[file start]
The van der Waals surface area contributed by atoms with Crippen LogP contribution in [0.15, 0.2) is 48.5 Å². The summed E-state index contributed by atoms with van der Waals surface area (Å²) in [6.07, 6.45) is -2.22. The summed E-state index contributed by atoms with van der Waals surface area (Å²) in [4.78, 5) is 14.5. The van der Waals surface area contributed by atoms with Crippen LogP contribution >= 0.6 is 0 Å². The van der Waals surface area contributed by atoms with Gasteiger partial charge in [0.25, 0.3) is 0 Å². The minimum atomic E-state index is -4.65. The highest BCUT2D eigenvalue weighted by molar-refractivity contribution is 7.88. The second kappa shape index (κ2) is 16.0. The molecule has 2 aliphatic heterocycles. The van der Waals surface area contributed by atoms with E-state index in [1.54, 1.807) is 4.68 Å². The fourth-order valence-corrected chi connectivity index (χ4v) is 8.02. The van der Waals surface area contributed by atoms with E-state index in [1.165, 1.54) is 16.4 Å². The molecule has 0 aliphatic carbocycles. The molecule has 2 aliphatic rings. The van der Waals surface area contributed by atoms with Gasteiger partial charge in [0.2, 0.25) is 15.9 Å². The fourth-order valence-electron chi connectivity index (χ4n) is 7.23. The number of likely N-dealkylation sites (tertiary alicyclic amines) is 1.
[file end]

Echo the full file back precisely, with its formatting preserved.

The van der Waals surface area contributed by atoms with Crippen LogP contribution in [0.15, 0.2) is 48.5 Å². The summed E-state index contributed by atoms with van der Waals surface area (Å²) in [6.07, 6.45) is -2.22. The summed E-state index contributed by atoms with van der Waals surface area (Å²) in [4.78, 5) is 14.5. The van der Waals surface area contributed by atoms with Crippen LogP contribution >= 0.6 is 0 Å². The van der Waals surface area contributed by atoms with Gasteiger partial charge in [0.25, 0.3) is 0 Å². The minimum atomic E-state index is -4.65. The highest BCUT2D eigenvalue weighted by molar-refractivity contribution is 7.88. The second kappa shape index (κ2) is 16.0. The molecule has 2 aliphatic heterocycles. The van der Waals surface area contributed by atoms with E-state index in [1.54, 1.807) is 4.68 Å². The fourth-order valence-corrected chi connectivity index (χ4v) is 8.02. The van der Waals surface area contributed by atoms with E-state index in [1.165, 1.54) is 16.4 Å². The molecule has 0 aliphatic carbocycles. The molecule has 2 aliphatic rings. The van der Waals surface area contributed by atoms with Gasteiger partial charge in [0.2, 0.25) is 15.9 Å². The fourth-order valence-electron chi connectivity index (χ4n) is 7.23. The number of likely N-dealkylation sites (tertiary alicyclic amines) is 1.